SOMEONE TO HOLD: What it Meant to be a Bastard

Someone to Hold
By Mary Balogh
A Westcott Novel
Category: Historical Romance | Regency Romance
Published by Penguin Random House/Berkley
Feb 07, 2017
Mass Market Paperback & Ebook
400 Pages

I voluntarily reviewed an advance readers copy of this book. No remuneration was exchanged and all opinions presented herein are my own except as noted.


A reversal of fortune befalls a young woman in the latest Westcott novel from the New York Times bestselling author of Only a Kiss and Someone to Love.
Humphrey Wescott, Earl of Riverdale, has died, leaving behind a fortune and a scandalous secret that will forever alter the lives of his family—sending one daughter on a journey of self-discovery…
With her parents’ marriage declared bigamous, Camille Westcott is now illegitimate and without a title. Looking to eschew the trappings of her old life, she leaves London to teach at the Bath orphanage where her newly discovered half-sister lived. But even as she settles in, she must sit for a portrait commissioned by her grandmother and endure an artist who riles her every nerve.
An art teacher at the orphanage that was once his home, Joel Cunningham has been hired to paint the portrait of the haughty new teacher. But as Camille poses for Joel, their mutual contempt soon turns to desire. And it is only the bond between them that will allow them to weather the rough storm that lies ahead…


My Take Oblong Shaped

As always Mary Balogh uses the forum of Regency Romance to look at issues in an historical context: In this novel I feel she looked at Illegitimacy as the overriding theme and to a smaller degree the birth of the modern woman.

In recent years being born out-of-wedlock (when I worked in public records it was the official term) has become normal.  I have tried without success to research the validity of being legitimate and then being made illegitimate when the father was party to the bigamy and the mother only knew about the bigamous nature of the marriage post-facto. I have found instance where children were not deemed illegitimate if at least one party did not know they were being married by a “false priest” (something I learned while working in public records) and while a man falsely representing himself as able to marry seems a similar case cannot find anything about that.

But, regardless of how one were made illegitimate, having been a member of the nobility and a bit of a snob, being made a bastard would have probably caused many to leap off a bridge.  This would be worse than any notoriety today other than a formal conviction for a heinous crime. 

Even beyond the societal loss, bastardy for Camille, who had held herself as the perfect regency lady, meant a loss of her very identity.  She had been a bit of a blank slate, would have been the perfect model of a Regency era wife and mother and literally skimmed through life. Love for her husband was not important; love of family was.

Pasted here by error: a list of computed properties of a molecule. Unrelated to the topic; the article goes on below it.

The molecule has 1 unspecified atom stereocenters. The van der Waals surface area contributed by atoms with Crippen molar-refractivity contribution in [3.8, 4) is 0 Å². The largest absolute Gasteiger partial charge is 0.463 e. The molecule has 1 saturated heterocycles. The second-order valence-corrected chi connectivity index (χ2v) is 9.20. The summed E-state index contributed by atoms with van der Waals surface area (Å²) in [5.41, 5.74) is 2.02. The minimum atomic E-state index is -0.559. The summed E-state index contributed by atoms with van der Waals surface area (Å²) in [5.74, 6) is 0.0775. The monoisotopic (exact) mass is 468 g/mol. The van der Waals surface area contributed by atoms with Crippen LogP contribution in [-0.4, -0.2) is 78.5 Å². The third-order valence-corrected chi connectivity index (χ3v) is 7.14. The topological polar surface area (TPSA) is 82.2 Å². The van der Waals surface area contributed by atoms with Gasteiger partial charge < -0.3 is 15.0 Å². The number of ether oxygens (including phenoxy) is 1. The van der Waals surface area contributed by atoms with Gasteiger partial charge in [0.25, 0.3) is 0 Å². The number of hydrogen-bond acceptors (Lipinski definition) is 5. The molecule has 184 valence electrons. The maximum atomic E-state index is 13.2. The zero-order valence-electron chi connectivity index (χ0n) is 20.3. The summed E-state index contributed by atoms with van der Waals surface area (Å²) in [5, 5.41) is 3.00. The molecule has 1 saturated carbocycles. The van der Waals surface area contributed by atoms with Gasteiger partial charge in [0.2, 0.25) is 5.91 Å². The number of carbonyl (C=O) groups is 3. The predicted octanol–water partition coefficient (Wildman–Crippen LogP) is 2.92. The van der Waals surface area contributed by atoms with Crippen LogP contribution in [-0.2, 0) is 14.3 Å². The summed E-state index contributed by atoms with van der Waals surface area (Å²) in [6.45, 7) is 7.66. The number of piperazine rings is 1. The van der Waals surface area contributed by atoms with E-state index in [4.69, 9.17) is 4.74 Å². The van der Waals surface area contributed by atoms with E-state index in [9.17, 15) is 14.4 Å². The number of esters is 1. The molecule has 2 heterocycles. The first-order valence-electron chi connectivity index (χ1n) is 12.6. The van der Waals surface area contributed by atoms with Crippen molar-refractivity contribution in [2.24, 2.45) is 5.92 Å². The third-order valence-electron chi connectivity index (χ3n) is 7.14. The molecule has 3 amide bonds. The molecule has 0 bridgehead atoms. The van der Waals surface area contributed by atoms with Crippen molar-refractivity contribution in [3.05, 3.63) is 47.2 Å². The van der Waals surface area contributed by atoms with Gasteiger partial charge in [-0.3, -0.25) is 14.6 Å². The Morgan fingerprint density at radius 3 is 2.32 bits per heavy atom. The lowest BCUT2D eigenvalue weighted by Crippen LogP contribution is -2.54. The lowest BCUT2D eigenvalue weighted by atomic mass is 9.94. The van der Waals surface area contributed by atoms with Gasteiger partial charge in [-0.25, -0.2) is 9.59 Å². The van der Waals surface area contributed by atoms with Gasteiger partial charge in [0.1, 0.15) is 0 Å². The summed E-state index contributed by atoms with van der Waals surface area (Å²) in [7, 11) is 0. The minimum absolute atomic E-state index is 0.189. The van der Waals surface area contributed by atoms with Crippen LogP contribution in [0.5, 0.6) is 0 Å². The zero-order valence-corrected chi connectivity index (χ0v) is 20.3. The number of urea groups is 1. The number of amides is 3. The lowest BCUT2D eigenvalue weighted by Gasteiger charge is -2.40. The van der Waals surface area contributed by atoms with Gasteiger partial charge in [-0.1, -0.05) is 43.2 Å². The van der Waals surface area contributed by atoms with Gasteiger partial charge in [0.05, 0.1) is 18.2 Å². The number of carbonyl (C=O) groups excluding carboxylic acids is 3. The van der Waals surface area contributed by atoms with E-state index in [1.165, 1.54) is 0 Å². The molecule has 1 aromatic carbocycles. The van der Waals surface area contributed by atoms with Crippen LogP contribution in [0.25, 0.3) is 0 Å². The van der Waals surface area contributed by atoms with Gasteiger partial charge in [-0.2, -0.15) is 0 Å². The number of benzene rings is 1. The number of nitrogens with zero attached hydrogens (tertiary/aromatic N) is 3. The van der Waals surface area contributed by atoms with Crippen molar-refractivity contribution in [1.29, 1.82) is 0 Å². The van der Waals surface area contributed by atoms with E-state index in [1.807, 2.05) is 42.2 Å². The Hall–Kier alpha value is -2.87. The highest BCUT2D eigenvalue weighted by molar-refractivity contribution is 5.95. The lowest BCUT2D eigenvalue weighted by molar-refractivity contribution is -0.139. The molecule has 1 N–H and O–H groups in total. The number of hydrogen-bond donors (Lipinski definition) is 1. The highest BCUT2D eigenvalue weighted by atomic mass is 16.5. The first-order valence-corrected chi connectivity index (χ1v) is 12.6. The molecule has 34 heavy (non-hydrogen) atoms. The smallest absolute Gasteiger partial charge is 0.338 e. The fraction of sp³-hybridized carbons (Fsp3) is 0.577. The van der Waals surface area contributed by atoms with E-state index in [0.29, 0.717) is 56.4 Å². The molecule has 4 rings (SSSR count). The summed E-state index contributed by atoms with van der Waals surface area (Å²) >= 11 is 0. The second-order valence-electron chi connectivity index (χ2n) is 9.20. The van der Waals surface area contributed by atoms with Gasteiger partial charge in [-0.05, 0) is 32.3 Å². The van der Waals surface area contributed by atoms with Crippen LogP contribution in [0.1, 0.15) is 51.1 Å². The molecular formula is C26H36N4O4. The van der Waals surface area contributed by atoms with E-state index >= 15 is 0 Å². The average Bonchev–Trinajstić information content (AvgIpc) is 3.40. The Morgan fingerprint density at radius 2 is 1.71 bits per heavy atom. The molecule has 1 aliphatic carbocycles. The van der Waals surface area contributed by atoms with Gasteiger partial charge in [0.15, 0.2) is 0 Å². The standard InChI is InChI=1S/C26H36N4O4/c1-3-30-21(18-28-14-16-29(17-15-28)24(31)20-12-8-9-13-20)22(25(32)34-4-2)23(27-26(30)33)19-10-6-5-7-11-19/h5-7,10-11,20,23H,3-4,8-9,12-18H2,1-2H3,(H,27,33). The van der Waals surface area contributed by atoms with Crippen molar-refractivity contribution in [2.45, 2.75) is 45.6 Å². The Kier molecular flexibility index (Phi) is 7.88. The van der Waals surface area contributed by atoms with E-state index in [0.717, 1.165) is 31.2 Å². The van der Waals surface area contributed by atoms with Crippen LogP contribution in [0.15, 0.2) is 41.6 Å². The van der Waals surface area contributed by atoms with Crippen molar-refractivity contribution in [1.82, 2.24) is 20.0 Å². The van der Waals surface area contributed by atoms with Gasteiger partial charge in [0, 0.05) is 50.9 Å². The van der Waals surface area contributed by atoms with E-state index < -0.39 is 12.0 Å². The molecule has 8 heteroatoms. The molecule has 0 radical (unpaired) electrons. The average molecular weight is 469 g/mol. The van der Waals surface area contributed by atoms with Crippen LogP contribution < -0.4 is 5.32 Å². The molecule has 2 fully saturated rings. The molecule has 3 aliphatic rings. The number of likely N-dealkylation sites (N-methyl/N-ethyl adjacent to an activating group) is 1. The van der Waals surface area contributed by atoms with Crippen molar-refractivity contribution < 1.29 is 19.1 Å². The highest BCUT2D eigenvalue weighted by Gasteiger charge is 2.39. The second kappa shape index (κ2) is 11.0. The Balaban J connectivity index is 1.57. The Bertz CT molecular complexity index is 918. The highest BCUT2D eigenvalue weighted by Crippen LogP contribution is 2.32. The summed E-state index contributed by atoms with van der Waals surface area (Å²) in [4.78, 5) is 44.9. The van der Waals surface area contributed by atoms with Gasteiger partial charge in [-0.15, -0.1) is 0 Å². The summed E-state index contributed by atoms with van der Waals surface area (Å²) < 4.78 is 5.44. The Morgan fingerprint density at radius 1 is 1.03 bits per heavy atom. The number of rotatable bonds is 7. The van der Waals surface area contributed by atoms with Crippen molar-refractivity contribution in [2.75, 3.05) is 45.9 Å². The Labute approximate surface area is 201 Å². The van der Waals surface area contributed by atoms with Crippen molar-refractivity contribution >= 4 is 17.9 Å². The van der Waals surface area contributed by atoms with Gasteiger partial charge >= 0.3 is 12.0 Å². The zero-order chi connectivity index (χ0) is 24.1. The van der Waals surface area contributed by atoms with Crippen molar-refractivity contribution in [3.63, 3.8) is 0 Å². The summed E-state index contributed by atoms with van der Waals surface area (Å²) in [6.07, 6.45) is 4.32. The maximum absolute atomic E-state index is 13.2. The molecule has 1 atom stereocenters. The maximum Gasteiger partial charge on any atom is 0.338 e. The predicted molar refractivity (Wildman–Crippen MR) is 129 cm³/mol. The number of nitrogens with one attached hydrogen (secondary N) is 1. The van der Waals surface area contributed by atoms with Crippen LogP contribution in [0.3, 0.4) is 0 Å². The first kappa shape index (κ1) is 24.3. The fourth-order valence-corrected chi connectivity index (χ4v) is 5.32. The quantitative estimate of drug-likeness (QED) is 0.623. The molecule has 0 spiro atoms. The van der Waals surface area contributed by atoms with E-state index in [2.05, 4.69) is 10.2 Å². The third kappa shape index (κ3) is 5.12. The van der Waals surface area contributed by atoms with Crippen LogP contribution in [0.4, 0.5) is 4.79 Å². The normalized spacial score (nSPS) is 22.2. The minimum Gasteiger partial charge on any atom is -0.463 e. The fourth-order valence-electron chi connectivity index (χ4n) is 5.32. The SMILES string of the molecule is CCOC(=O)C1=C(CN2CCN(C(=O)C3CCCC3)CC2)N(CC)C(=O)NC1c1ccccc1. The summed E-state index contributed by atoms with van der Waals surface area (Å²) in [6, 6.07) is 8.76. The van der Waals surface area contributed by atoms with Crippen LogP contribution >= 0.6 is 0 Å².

For whatever reason, Camille finds strength and rebuilds herself as a new woman; one with the need for a job.  In rebuilding herself, it seemed to me that Camille was conceiving of the new woman, freed from the strictures of society.  At the same time, she never truly loses access to the finer things in life because her family has not cast her out.

I felt that in her shock Camille realizes the perfidy of measuring one’s worth by legitimacy, by “nobility” or wealth. In her anger and in her acceptance by people in her family and outside she comes to understand the nature of love and allows herself to be loved. She gathers to herself the meaning of true nobility and accepts that people will love her outside of her social position, and that she is worthy of love for herself and not her title. 

She gets a job and understands the value, as well, of making one’s own way.

Joel is illegitimate, no one seems to recall his father’s name. The law of the time made him nobody’s child, but he was well-treated and fairly well educated.  His talents were nurtured and encouraged, which given other stories about orphans in the period makes the orphanage wherein he is raised very special.  He is more gallant and noble than Camille’s former fiance who turns out to be the basest of men.

In this book Balogh also discusses artistic process; something I love reading about. 

In examining bastardy Balogh looks at what it truly meant to be a bastard in Regency England. How it is ridiculous to base one’s position on whether one’s parents were legally wed.  Camille in losing her place, her half-sister gaining legitimacy and vast wealth is the simplest example of the flimsiness of the concept. And in the actions of Camille’s former fiance, and the more noble actions of the male love interest, she also demonstrates, easily, what it truly means to be noble.  In this story, as in that of the Bedwyn series, Balogh looks at how society’s rules and laws depend on the people in positions of wealth and power behaving responsibly and with the nobility they are granted by circumstance, and how that circumstance is a house of cards.

Highly recommended!


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